Crops, Agriforest,
stover
Waste /
Byproduct
Pulp & paper,
post consumer,
biosolids, other
Pelletization
Baling /
Shredding
Torrefaction
Liquefaction
Pyrolysis
Gasification
These technologies
may be applicable
to a variety of
feedstock sources.
A brief aside what is a Gigajoule???


A unit of energy, 1 million
joules = GJ


It is accepted practice to
compare prices of fuels,
apples to apples, using $/GJ


1 GJ = 278 kW.h. *


1 GJ = 947,817 BTU


* As energy released which, with
electricity efficiency etc would not
equal the electricity delivered to an
end user.
Some mathematics (for illustration)


Start with 1 Acre


4 tonnes per Acre = 4 Tonnes


18 GJ /Tonne [dry] = 72 GJ /acre


Revenue of $150/ac = $2.08/GJ


Price to produce bales on the farm?


Pelletization = $50/tne = $2.8/GJ


Transportation of pellets


30 tonnes = 540 GJ /truck [minus water]


Cost at $5/loaded km = $0.93/GJ /100km


Price FOB to fuel user 200 km away is $6.74/GJ


Excludes additional costs at fuel users site
These are all
assumptions and
can be adjusted in
the privacy of your
own home.
Clearing the air on pellets


Doing the math assuming loose biomass at 20 tonnes per truck load results in
a transportation cost of $1.4/GJ/100 km (also and importantly avoids on site
cost to re-grind pellets, if necessary)


Breakeven is over 400 km assuming 1% of land within a 400 km radius1.24
million tonnes of biomass available


Advantages of pellets


Recognized product


Good for systems designed to use pellets


Economical at long transportation distances


Some benefit in heating value (GJ/tonne) [Drier]


Improved conveyability


Disadvantages


Cost & must be stored in covered storage


Cement kilns prefer smaller particle size fuel


Dusting and off-gassing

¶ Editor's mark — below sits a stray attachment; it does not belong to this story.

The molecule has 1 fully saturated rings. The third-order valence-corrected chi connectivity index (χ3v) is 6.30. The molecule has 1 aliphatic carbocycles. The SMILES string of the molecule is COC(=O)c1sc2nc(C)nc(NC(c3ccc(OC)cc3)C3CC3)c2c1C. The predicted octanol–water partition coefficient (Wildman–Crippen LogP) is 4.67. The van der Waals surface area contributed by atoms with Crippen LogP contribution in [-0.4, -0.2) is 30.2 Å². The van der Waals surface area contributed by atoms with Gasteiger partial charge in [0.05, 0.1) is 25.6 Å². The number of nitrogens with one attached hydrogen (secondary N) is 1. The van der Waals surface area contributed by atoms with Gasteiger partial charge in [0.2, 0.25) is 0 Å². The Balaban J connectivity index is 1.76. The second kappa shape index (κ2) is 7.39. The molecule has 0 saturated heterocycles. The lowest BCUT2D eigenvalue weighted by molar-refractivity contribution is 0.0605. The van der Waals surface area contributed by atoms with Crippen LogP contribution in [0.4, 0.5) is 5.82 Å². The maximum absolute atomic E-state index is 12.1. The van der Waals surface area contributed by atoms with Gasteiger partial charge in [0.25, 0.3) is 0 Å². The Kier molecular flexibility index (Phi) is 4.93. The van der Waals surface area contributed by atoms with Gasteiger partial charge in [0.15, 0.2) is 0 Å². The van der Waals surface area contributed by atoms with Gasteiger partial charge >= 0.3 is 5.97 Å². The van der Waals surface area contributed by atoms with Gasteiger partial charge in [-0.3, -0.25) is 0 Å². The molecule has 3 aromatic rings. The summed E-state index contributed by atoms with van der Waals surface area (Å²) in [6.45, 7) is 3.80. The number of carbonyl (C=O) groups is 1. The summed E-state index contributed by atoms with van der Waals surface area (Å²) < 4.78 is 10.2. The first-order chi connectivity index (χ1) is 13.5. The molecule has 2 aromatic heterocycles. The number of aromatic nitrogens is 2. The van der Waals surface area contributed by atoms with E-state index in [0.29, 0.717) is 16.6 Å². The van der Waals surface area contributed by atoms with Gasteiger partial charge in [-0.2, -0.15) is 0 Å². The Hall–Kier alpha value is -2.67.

17
Challenge 2: Cost of Biomass Fuels
Fuel Type Cost per Gigajoule
Gasoline $24
Natural Gas $5-$12
Grown Biomass $6-$10 (OMAFRA est)
Coal $3-$5
Coke $2-$4
Note: Coal releases about 90 kg CO
2
/GJ; a Cap &
Trade cost of $50/tne CO
2
will add about $4.5/GJ to
the cost of coal.
Challenge 3: the Quality of Biomass as a Fuel
[Orknow thy enemy]
Characteristic Coal Biomass
$/GJ $3-$5 $6-$10
Energy Density 32 GJ/m3 13 GJ/m3
Shipping Boat Truck
% Ash 5-20% 3-10%
Ash Chemistry Useful Neutral
Availability High Low-Moderate
CO
2
Emissions 100% <10%
Other Emissions Present Lower (caution)
Water Use 0.16 m
3
/GJ Variable, TBD
Storage Outdoor Covered?
Problems to be solved (and how Cement 2020 is
working on them)


How to improve biomass fuel quality


Use waste heat


Carbonization? Torrefaction?


How to create biomass ready fuel
infrastructure


Start with biomass byproducts,
co-products


Continue crop development
research (yield improvement)


Water use


Include water in LCAs


Cost


What is the case for government
subsidies?


Food vs Fuel


Policy development


Emissions from combustion


Less of an issue when
replacing fossil fuels,
especially coal biomass
demonstration


For unsophisticated cases,
standards around biomass use
and associated emission
controls


Gasification for home use?


Other social aspects


Local fuel is a big positive


Trucks vs boats


Land use and biodiversity


Community involvement
Cement 2020


Life Cycle Assessment of ag biomass and other sources


Carbon


Water


Greener Fuel Screening Protocol


Landscape issues with land conversion to biomass production


How best to use waste heat


Electricity?


Carbonization?


Both?


Road map


Implementation in 2012
Partners
Lafarge, SVI, WWF Canada, NRCan, MOE, Env.
Canada, Queens, RMC, Portland Cement
Association
Steering Committee
Rob Cumming, Brian Gasiorowski, Warren Mabee,
Sebnem Madrali, Andrew Pollard, Glynn Robinson,
Steven Price
Researcher and Contributors
Darko Matovic, Ted Grandmaison, Tom Carpenter,
J ohn Chandler, Sam Fujimoto, Sharon Regan, Goni
Boulama, Mike Lepage, International Review Team,
Lafarge Engineer Team
Project Management
Ron Quick, Alison Obenauf, David Hyndman, Anjali
Varma, Sarah Harrison
Thank you to NRCan
and Environment
Canada for their
financial support
Follow us on Twitter! Cement 2020 business
cards are available at the front desk